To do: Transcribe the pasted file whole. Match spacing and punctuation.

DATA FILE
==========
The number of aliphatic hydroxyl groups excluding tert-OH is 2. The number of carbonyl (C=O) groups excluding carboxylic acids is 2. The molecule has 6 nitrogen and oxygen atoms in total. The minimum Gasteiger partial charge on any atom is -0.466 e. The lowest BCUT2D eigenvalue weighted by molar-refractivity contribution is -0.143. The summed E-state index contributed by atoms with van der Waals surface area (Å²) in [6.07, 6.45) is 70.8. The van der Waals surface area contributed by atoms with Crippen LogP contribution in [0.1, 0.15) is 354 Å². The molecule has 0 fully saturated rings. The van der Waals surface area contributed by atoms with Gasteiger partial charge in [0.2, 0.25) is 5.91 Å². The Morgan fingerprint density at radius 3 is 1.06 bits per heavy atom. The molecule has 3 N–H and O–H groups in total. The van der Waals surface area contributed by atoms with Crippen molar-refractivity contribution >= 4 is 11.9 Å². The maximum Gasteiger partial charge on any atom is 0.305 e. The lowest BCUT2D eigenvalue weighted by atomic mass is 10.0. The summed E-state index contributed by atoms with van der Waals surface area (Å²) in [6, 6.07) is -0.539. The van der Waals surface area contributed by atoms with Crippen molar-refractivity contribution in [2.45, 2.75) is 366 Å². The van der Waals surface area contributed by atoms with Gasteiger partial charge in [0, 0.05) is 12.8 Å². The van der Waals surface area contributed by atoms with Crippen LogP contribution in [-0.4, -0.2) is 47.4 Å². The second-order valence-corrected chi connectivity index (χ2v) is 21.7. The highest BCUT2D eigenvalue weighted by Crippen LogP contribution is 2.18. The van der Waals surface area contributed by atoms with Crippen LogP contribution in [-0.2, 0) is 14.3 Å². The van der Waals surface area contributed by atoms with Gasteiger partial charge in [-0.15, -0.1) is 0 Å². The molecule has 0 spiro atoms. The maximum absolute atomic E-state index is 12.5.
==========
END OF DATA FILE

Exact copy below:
The number of aliphatic hydroxyl groups excluding tert-OH is 2. The number of carbonyl (C=O) groups excluding carboxylic acids is 2. The molecule has 6 nitrogen and oxygen atoms in total. The minimum Gasteiger partial charge on any atom is -0.466 e. The lowest BCUT2D eigenvalue weighted by molar-refractivity contribution is -0.143. The summed E-state index contributed by atoms with van der Waals surface area (Å²) in [6.07, 6.45) is 70.8. The van der Waals surface area contributed by atoms with Crippen LogP contribution in [0.1, 0.15) is 354 Å². The molecule has 0 fully saturated rings. The van der Waals surface area contributed by atoms with Gasteiger partial charge in [0.2, 0.25) is 5.91 Å². The Morgan fingerprint density at radius 3 is 1.06 bits per heavy atom. The molecule has 3 N–H and O–H groups in total. The van der Waals surface area contributed by atoms with Crippen molar-refractivity contribution >= 4 is 11.9 Å². The maximum Gasteiger partial charge on any atom is 0.305 e. The lowest BCUT2D eigenvalue weighted by atomic mass is 10.0. The summed E-state index contributed by atoms with van der Waals surface area (Å²) in [6, 6.07) is -0.539. The van der Waals surface area contributed by atoms with Crippen molar-refractivity contribution in [2.45, 2.75) is 366 Å². The van der Waals surface area contributed by atoms with Gasteiger partial charge in [0, 0.05) is 12.8 Å². The van der Waals surface area contributed by atoms with Crippen LogP contribution in [-0.4, -0.2) is 47.4 Å². The second-order valence-corrected chi connectivity index (χ2v) is 21.7. The highest BCUT2D eigenvalue weighted by Crippen LogP contribution is 2.18. The van der Waals surface area contributed by atoms with Crippen LogP contribution in [-0.2, 0) is 14.3 Å². The van der Waals surface area contributed by atoms with Gasteiger partial charge in [-0.15, -0.1) is 0 Å². The molecule has 0 spiro atoms. The maximum absolute atomic E-state index is 12.5.